news:Xn*******************@twister.nyroc.rr.com:

David W. Fenton wrote:

Indeed, I believe that client-side XML (i.e., delivered to the
web browser) serves no purpose whatsoever.


Interesting because Web Services are the basis of SOA which is
todays saviour of distributed applications. Web Services are
entirely based on sending XML messages in both directions.

Services are for server-to-server communication, not client-server.


That's all you have?
Nov 13 '05 #11

P: n/a
First, read the "exporting to xml" topic in Access help. Exporting
reports (from Access 10 and 11) to html or asp works very well, and the
formatting is exactly the same as appears in the Access print preview.
The only thing missing, and I'm working on this, is how to set paper
size and orientation for printing the final report with page breaks and
page numbers. By default, the entire report is displayed in a single
page (with report/page/group headers and footers intact.)

http://msdn.microsoft.com/library/de...tml/vs03g9.asp

http://msdn.microsoft.com/library/de...dc_acxmlom.asp

Hope that helps.

Bob

Nov 13 '05 #12

P: n/a
Not sure whether we are on the same thread of thought, but XML over HTTP
is just a transport mechanism. Whether one wants to formally use it for
server-server, server-client isn't the focus, it's just plumbing. It has
pros and cons like any other plumbing. It doesn't require constant
connection, it is text so can pass through any filters that allow text,
it can default to TCP/IP port 80 so can pass through most firewall setups.

XML over HTTP can be used to simply convey text content or metadata or
it can be used to convey rpc commands - it depends on what you want to
define as the execution engine.

Think about ODBC - that's plumbing that does not specify that you should
do server to server or client to server. You just use it to connect.

Making clients that natively support XML consumption (without extra
ActiveX plugin technology) means that the rest of the non Microsoft
world is now jumping up and down over AJAX and Web 2.0. - Something that
the Microsoft world wanted to establish all those years ago (with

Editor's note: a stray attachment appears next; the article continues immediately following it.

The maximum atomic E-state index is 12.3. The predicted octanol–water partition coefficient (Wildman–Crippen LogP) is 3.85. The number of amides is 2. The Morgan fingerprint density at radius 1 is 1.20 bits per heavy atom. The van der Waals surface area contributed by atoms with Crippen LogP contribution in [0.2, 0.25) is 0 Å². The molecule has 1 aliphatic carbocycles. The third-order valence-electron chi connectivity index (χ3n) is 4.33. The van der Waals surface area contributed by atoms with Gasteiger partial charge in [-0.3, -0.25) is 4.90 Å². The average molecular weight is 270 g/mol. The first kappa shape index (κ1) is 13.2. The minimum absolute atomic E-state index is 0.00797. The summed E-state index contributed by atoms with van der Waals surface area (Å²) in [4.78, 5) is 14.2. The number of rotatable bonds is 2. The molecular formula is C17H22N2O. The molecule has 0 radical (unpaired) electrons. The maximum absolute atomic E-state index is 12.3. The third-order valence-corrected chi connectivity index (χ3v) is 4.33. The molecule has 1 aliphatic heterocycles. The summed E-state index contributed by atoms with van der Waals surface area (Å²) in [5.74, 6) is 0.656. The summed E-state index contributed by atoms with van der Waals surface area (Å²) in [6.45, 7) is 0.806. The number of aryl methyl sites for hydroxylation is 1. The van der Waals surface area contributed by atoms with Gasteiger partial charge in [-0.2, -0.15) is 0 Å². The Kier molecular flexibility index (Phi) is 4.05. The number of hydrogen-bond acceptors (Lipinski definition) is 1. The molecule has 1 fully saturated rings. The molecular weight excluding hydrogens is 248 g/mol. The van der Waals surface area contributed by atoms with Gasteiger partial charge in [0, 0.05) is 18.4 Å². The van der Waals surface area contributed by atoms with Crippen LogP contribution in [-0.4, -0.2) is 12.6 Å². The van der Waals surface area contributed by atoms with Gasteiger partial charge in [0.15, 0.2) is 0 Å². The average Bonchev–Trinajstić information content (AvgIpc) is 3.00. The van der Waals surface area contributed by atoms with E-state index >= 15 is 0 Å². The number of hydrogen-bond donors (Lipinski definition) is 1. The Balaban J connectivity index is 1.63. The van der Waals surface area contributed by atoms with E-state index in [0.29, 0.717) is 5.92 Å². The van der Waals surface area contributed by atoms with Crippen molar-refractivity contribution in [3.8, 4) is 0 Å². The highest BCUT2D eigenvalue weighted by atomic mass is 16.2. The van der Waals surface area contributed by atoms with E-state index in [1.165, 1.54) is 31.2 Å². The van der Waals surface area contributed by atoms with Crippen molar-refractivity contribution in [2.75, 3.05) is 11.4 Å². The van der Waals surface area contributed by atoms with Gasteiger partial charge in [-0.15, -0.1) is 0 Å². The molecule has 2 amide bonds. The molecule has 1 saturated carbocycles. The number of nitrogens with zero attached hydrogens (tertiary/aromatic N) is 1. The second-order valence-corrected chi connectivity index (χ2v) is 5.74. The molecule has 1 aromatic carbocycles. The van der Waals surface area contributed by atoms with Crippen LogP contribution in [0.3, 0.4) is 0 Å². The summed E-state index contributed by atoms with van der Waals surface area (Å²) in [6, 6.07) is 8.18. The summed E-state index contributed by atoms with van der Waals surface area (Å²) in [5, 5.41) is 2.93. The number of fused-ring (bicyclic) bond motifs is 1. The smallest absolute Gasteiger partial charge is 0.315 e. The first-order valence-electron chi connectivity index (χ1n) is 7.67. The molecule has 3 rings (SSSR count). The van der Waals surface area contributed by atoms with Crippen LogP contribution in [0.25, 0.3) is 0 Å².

ActiveX client pluging) but the rest of the www would not agree to.

http://accesscoach.wikispaces.org/As...script+And+XML

HTH
Ananda

David W. Fenton wrote:
rkc <rk*@rochester.yabba.dabba.do.rr.bomb> wrote in
news:Xn*******************@twister.nyroc.rr.com:

David W. Fenton wrote:

Indeed, I believe that client-side XML (i.e., delivered to the
web browser) serves no purpose whatsoever.


Interesting because Web Services are the basis of SOA which is
todays saviour of distributed applications. Web Services are
entirely based on sending XML messages in both directions.

Services are for server-to-server communication, not client-server.

Nov 13 '05 #13

P: n/a
rkc <rk*@rochester.yabba.dabba.do.rr.bomb> wrote in
news:mE*******************@twister.nyroc.rr.com:
David W. Fenton wrote:
rkc <rk*@rochester.yabba.dabba.do.rr.bomb> wrote in
news:Xn*******************@twister.nyroc.rr.com:
David W. Fenton wrote:

Indeed, I believe that client-side XML (i.e., delivered to the
web browser) serves no purpose whatsoever.

Interesting because Web Services are the basis of SOA which is
todays saviour of distributed applications. Web Services are
entirely based on sending XML messages in both directions.


Services are for server-to-server communication, not
client-server.


That's all you have?


Eh? You bring up an irrelevancy, and I point out that it's
irrelevant, and you take me to task for not pointing out other
irrelevancies?

If a service has a client-side interface, that interface should
deliver HTML. Period.

XML is not for web browsers -- it serves no purpose whatsoever in
that environment.

--
David W. Fenton http://www.bway.net/~dfenton
dfenton at bway dot net http://www.bway.net/~dfassoc
Nov 13 '05 #14

P: n/a
Ananda Sim <An*******@gmail.com.invalid> wrote in
news:43**********************@news.optusnet.com.au :
Not sure whether we are on the same thread of thought, but XML
over HTTP is just a transport mechanism. Whether one wants to